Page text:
More protection for Brand Owners..?

Posted Thursday 19th January 2023

In Louboutin v Amazon, the Court of Justice of the European Union (“CJEU”) has recently considered whether online marketplaces could be held directly liable for trademark infringement for offering and advertising counterfeit goods sold by third parties on their respective platforms.

Louboutin brought proceedings against Amazon for infringing Louboutin’s EU trademarked red sole after discovering that counterfeit, red-soled shoes were being sold and advertised on the platform without Louboutin’s consent. Amazon sells their own products on their platform in addition to third-party products and search results will display products from both sellers. Although Amazon was not actively selling the infringing items, it was involved in advertising, storing and distributing the products. As it was unclear whether Amazon could be held directly liable for having infringed Louboutin’s trademark under Article 9(2)(a) of Regulation 2017/1001, the case was referred to the CJEU by the Belgian and Luxembourg courts.

On 22 December 2022, the CJEU held that Amazon and other operators of online marketplaces may be found liable where the users of a platform cannot differentiate between the operator selling the product and/or a third party. In this case, the CJEU ruled that Amazon users had the impression that Amazon was the seller of all products for sale on their platform. This was further reinforced by the packaging and advertising of the products which appeared to be Amazon’s own.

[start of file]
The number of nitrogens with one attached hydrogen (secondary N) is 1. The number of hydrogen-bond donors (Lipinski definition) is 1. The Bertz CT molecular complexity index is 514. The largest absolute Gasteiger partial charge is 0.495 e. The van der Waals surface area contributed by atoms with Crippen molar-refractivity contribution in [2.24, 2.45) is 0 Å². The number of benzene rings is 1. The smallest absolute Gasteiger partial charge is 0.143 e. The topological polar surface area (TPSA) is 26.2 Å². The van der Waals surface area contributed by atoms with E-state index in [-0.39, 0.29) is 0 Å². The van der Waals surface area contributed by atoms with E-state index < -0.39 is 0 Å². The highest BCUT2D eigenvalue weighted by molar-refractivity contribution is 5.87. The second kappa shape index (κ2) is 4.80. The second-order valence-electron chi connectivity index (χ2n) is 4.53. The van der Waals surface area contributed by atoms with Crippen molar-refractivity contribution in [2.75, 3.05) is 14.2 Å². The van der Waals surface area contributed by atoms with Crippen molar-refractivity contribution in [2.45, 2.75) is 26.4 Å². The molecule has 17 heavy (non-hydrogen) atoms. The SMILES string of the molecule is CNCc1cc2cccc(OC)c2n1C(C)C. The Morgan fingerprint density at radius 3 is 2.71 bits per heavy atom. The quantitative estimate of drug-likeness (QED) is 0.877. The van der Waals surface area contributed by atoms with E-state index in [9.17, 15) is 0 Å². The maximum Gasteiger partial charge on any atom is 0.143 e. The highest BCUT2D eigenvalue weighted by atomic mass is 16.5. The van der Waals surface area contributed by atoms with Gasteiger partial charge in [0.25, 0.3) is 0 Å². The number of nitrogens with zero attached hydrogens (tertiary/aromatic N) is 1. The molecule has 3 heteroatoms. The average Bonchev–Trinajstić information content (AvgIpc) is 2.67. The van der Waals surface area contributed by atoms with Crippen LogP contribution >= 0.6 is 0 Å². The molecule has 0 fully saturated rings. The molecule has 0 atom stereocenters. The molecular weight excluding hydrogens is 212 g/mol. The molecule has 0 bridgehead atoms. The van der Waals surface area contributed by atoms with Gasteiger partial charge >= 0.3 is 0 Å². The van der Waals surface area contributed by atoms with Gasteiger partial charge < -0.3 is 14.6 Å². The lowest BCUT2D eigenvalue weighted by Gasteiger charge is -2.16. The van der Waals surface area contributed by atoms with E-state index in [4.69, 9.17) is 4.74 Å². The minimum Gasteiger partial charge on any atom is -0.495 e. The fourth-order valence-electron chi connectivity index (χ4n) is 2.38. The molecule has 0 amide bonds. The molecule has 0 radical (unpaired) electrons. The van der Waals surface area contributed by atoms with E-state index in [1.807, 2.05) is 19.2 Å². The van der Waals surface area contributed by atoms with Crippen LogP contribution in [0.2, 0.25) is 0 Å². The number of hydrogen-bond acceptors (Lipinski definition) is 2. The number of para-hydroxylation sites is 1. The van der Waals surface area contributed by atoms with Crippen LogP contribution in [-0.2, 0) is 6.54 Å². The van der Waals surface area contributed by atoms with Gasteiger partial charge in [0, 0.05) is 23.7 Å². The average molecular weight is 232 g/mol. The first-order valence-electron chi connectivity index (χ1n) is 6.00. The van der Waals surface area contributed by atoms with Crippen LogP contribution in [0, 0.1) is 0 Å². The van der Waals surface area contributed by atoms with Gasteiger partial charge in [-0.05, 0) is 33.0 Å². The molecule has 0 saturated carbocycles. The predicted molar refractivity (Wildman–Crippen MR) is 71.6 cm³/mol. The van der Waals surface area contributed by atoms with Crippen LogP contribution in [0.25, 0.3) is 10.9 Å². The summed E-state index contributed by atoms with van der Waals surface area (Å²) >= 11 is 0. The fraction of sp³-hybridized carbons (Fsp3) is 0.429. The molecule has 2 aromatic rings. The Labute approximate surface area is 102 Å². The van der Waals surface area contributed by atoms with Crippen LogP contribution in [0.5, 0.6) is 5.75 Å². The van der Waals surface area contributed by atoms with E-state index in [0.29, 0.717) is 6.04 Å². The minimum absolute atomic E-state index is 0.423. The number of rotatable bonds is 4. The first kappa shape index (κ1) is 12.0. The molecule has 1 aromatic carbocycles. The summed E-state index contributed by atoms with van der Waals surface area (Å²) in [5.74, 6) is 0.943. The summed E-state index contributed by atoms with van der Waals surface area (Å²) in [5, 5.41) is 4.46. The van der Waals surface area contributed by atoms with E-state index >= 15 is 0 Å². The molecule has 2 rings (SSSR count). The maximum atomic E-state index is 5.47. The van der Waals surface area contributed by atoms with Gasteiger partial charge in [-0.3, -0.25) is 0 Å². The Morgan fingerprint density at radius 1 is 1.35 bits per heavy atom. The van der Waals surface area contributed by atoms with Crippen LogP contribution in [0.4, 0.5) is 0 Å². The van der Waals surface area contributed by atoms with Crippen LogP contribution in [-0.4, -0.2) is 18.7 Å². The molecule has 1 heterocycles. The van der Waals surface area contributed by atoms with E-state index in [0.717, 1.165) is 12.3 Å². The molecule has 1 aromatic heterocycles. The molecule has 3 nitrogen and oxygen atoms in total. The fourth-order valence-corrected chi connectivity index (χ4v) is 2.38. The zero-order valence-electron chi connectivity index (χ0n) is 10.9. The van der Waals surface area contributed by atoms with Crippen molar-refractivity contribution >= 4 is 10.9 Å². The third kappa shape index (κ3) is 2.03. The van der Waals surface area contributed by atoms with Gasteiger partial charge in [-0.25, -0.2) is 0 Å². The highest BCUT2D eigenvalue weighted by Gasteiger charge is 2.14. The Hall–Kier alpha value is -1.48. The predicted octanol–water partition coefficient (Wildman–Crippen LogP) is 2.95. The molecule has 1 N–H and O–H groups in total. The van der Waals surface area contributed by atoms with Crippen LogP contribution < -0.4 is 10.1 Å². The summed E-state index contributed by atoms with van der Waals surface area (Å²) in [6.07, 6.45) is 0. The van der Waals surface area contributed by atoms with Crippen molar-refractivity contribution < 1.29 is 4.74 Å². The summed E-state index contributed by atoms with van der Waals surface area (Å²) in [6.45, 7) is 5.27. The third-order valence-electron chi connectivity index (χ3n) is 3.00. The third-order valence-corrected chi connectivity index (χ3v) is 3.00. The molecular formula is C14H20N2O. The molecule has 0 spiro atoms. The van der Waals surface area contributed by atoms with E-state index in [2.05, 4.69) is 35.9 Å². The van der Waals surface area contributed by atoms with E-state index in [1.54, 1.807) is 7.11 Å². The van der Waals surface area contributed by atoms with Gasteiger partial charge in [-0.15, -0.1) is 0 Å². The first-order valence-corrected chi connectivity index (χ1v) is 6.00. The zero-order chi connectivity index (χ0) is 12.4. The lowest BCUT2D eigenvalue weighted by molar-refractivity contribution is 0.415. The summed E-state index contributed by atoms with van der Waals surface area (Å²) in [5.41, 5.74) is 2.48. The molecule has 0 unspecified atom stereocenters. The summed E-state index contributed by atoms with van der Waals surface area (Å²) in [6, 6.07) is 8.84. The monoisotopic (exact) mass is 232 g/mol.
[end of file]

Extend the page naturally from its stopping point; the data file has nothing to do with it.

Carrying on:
The National Courts will now need to decide on the facts whether Amazon’s actions amount to an infringement and, if so, determine appropriate penalties.  

This decision is a positive outcome for brand owners as it may provide additional protection for their products online. Although the CJEU judgment is not binding in England and Wales, it remains persuasive and indicative of the future legal landscape in respect of counterfeit goods. Online marketplaces should now be wary going forward and consider implementing protective measures to ensure that they are not selling or advertising any counterfeit goods on their platforms.

This article is for reference purposes only. It does not constitute legal advice and should not be relied upon as such. Specific legal advice about your specific circumstances should always be sought separately before taking or deciding not to take any action.

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